Most believers have said to themselves, “What if I’m wrong?” In fact, it’s probably safe to say that the more intelligent — the more thoughtful — a believer is, the more likely he is to have considered the possibility that he’s wrong. Granted, we are remarkably insulated in America, and it’s possible that lots of Christians haven’t considered the chance that Allah is the true god, but some have. And honestly, that’s a very, very scary thought. Furthermore, once a person has been indoctrinated into the Christian paradigm that being non-existent after death is terrifying, and a fate worse than death itself, the possibility that there simply is no god can be terrifying.
When a Christian asks me what it means if I’m wrong, what they’re really doing is seeking validation. They are trapped by several of the cognitive dissonances inherent in their beliefs, and are forced to take comfort from the emotional support they get when they are assured that theirs is the more reasonable position. Most Christians in America have not been confronted by atheists. They lead very insular lives in which all of their friends are either Christians or silent atheists who have been afraid to come out of the closet. Until the recent explosion of atheist authors and everyday atheists becoming more vocal in their disbelief, it was quite possible for a Christian to live their whole life and only get answers to Pascal’s Wager from other Christians. In other words, they would always receive a pat on the back and a reassurance that their beliefs are true.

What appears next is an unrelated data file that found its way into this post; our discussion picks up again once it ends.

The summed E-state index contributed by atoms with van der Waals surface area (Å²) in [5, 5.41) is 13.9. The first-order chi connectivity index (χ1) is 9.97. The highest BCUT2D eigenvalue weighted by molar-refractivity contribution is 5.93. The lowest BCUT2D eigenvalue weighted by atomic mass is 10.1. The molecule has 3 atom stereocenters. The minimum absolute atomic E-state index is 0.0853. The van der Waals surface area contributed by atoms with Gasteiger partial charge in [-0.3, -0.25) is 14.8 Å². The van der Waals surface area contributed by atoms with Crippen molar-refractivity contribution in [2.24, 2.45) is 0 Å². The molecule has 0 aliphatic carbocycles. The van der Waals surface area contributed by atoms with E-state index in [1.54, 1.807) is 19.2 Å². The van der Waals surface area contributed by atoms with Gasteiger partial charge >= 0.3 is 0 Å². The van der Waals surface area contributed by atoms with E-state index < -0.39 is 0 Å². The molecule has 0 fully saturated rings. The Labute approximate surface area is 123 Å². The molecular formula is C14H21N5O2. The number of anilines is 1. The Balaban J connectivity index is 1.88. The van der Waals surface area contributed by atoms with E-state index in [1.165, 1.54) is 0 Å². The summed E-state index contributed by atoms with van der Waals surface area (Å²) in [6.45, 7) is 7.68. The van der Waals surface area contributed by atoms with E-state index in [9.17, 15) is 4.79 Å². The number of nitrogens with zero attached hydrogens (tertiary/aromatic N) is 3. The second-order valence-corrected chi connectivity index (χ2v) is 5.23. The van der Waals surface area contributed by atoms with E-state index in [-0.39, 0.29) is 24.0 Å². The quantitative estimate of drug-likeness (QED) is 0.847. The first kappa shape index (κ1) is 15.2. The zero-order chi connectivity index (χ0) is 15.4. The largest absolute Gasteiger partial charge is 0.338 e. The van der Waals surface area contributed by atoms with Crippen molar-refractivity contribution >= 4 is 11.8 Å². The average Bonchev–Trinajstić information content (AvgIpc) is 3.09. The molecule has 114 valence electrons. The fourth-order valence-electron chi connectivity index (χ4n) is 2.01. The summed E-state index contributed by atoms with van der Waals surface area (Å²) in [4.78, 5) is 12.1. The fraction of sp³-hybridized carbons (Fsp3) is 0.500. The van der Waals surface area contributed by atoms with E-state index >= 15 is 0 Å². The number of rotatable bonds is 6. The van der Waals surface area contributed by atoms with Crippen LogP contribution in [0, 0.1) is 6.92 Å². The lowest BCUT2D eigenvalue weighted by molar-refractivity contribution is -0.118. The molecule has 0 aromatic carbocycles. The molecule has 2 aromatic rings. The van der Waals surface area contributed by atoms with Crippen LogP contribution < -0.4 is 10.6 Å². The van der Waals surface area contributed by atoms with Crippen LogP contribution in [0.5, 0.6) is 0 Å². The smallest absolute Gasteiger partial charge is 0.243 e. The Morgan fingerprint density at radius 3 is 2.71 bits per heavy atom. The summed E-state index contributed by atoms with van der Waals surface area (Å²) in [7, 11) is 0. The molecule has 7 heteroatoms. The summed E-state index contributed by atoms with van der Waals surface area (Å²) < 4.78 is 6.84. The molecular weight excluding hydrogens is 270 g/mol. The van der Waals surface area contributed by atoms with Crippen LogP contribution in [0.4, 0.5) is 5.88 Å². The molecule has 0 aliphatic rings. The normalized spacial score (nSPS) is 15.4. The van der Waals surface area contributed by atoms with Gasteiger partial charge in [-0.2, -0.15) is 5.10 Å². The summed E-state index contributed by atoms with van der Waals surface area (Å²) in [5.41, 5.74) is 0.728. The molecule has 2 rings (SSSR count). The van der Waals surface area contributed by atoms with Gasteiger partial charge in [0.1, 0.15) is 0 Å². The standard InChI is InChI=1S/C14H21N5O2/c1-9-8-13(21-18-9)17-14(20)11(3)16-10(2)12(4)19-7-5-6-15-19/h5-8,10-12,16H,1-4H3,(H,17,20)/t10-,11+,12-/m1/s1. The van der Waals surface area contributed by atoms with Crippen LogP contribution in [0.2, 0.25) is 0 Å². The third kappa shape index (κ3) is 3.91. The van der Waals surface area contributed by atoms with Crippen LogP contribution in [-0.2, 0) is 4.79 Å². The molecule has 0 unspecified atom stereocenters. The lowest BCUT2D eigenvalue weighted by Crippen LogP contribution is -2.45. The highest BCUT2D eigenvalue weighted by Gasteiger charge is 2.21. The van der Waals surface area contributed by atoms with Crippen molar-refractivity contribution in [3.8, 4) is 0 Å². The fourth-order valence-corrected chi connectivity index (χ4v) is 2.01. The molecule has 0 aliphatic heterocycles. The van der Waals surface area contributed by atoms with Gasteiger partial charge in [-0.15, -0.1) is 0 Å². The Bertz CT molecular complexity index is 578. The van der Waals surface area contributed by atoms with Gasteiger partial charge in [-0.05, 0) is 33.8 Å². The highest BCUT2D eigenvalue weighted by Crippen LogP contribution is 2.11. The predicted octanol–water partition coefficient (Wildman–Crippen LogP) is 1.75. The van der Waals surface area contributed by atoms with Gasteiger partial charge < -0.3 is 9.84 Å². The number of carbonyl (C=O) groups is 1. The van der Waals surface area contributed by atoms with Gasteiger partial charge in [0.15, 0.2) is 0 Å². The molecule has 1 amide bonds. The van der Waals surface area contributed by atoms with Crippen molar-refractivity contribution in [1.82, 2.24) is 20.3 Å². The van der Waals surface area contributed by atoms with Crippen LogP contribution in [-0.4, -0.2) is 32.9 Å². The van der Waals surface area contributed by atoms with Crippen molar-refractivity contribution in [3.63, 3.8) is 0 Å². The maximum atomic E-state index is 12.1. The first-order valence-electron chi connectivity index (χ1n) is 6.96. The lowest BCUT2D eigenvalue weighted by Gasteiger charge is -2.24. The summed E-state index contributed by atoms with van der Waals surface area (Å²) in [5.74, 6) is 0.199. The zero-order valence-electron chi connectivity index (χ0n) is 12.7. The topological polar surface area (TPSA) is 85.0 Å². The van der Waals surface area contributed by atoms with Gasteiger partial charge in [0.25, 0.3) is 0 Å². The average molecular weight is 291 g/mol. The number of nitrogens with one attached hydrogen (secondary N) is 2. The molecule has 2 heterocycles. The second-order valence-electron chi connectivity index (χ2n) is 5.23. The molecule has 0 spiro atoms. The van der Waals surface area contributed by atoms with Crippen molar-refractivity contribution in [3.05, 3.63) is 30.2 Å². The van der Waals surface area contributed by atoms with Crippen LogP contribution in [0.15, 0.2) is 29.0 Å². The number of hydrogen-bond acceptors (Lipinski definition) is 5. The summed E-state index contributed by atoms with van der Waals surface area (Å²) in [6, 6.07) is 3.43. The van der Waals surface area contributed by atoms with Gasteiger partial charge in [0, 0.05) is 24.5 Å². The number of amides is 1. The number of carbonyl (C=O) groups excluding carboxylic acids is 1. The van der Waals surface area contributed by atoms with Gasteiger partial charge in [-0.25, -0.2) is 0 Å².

When we view this as something akin to a ritualistic question and response — like the recitation of scripture — we can see it in a more accurate light. Its persistence is no longer a mystery. Like the lie that is told so often that the liar believes it himself, Pascal’s Wager is recited by the believers, and then answered by other believers, and becomes part of the social and emotional glue that cements belief! It becomes a safe little compartment in the corner of a believer’s mind — a place they can go to reassure themselves when they are afraid.
That’s the primary mechanism, by the way. Fear. Go back and read my entry on reassurance. Here’s the salient point: